Naachiyaar movie review: This riveting Jyothika, GV Prakash starrer will keep you hooked till the end
Bala should be appreciated for making a gutsy and racy film in Naachiyaar, which leaves you in a happy state of mind at the end.
Bala is a director who likes to take the road less travelled and makes realistic, dark and brooding films within the commercial format but with lot of blood and gore. His films have been criticised in the past for its long running time, gory themes and trademark sad endings, which leave you in a disturbed state of mind.
Now, for the first time, Bala has changed tracks with Naachiyaar, which is crisp (Run Time: 100 minutes) and has a positive ending.
Naachiyaar (Jyothika) is a tough as nails ACP who uses third degree methods to get confessions from criminals and also uses cuss words (muted by the censors). One of her superiors says that she is ‘rowdy’ police. At the same time she is soft from the inside, a family woman who cannot tolerate injustice and has an understanding husband, who is a gynaecologist, and a loving family.
One day she comes across a minor girl Arasi (Ivana) working as a maid servant, who is supposed to have been “raped” by a vagabond slum dweller Kaathu (GV Prakash) and is now pregnant. Another police officer Feroze (Rockline Venkatesh) and his team nab Kaathu, who tells them that Arasi is his lover. Naachiyaar asks the court to be lenient in the case as it involves a pregnant minor and also sends Kaathu to a juvenile home. Naachiyaar who was planning to take a holiday with her family, cancels her leave and takes up the cause of Arasi. Her investigations open up a Pandora’s Box, as it is not an open and shut case as made out to be.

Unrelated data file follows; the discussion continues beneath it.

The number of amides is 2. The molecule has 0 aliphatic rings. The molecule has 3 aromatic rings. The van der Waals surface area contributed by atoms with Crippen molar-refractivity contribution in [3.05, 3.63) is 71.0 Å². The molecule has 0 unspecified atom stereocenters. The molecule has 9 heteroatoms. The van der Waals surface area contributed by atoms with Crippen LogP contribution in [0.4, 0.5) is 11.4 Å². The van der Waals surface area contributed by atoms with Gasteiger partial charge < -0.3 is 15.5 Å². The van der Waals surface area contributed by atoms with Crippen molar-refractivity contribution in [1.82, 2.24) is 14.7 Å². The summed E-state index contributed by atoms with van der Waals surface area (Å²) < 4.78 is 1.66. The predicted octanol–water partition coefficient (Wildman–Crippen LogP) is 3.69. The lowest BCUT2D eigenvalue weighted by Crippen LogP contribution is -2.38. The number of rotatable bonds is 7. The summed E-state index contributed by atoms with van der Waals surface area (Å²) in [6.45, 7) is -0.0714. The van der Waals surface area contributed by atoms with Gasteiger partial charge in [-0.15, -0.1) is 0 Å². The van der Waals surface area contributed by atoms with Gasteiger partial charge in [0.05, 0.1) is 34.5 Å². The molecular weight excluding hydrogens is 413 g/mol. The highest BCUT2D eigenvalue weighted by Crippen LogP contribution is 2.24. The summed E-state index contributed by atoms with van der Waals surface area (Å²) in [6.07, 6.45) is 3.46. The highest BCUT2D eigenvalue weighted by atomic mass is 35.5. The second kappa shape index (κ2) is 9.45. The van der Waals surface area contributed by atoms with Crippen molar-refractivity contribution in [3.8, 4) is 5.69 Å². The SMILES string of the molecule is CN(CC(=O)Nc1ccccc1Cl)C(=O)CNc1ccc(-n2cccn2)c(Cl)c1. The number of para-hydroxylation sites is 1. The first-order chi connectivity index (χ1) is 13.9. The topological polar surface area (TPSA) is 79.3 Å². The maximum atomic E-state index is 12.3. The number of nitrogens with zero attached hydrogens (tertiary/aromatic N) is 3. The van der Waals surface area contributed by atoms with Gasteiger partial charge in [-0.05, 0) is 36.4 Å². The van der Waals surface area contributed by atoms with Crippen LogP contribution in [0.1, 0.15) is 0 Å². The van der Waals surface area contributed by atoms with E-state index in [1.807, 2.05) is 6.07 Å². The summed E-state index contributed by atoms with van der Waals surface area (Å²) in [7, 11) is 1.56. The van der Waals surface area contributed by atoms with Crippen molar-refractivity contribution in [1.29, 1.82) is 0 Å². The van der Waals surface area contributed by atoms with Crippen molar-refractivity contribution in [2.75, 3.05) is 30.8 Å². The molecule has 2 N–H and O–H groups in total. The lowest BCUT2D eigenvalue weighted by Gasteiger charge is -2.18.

The plot is wafer thin, but being a film with a running time of 100 minutes has its advantage: it's racy and keep you hooked till the end. This time Bala has seen to it that audiences will not ask too many questions, though some of the plot twists and the way a lady police officer is portrayed is baffling.
Jyothika, who has done goody-goody roles so far, is riveting in the title role as the foul-mouthed cop who uses third degree methods to get confessions out of criminals and at the same time plays the loving homemaker. Her character will make you cringe but is the surprise package in the film.
GV Prakash, popularly known as the ‘virgin boy’ who has been churning out run-of-the-mill romantic comedies, has turned the tables. He has done a very difficult role so convincingly, especially in the first half. He is able to bring out the nuances and the fears that inhabit the character so well.
In Bala’s last outing his regular music director, the maestro Ilayaraja, won a national award (Tharai Thappattai). In Naachiyaar, his background score enriches the film. There is only one short song in the background which is more of a narrative. There are, however, flaws in the film: like making Jyothika's cop character do what super heroes does to bad guys in the climax, and create a halo around her invincibility.
On the whole, Bala should be appreciated for making a gutsy and racy film in Naachiyaar, which leaves you in a happy state of mind at the end.
While Konda Polam is definitely a story of a man coming of age and realising his priorities, it lacks the ‘epicness’ it foretells.
The Boss Baby sequel plays it safe and moves at far too breathless a pace to allow contemplative moments.
In an industry that insists that star kids are the next best thing, the title Most Eligible Bachelor is annoyingly declarative. But thankfully here, the title is not an assertion, but an interrogation.